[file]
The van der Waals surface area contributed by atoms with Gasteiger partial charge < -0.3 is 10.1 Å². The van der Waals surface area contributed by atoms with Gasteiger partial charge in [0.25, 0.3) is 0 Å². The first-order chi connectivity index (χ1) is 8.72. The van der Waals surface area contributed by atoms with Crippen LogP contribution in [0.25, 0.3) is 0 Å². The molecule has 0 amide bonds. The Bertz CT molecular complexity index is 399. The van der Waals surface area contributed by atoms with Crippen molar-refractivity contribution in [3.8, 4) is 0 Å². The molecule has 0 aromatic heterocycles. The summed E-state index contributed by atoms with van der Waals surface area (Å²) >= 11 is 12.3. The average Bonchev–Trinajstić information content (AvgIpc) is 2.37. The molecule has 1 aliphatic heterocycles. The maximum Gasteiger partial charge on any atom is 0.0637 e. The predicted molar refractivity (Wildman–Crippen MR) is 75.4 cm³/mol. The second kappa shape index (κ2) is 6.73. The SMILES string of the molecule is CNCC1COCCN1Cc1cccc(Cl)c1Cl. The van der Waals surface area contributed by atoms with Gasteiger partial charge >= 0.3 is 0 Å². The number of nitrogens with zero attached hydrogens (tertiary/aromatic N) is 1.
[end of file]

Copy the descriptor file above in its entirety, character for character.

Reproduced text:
The van der Waals surface area contributed by atoms with Gasteiger partial charge < -0.3 is 10.1 Å². The van der Waals surface area contributed by atoms with Gasteiger partial charge in [0.25, 0.3) is 0 Å². The first-order chi connectivity index (χ1) is 8.72. The van der Waals surface area contributed by atoms with Crippen LogP contribution in [0.25, 0.3) is 0 Å². The molecule has 0 amide bonds. The Bertz CT molecular complexity index is 399. The van der Waals surface area contributed by atoms with Crippen molar-refractivity contribution in [3.8, 4) is 0 Å². The molecule has 0 aromatic heterocycles. The summed E-state index contributed by atoms with van der Waals surface area (Å²) >= 11 is 12.3. The average Bonchev–Trinajstić information content (AvgIpc) is 2.37. The molecule has 1 aliphatic heterocycles. The maximum Gasteiger partial charge on any atom is 0.0637 e. The predicted molar refractivity (Wildman–Crippen MR) is 75.4 cm³/mol. The second kappa shape index (κ2) is 6.73. The SMILES string of the molecule is CNCC1COCCN1Cc1cccc(Cl)c1Cl. The van der Waals surface area contributed by atoms with Gasteiger partial charge >= 0.3 is 0 Å². The number of nitrogens with zero attached hydrogens (tertiary/aromatic N) is 1.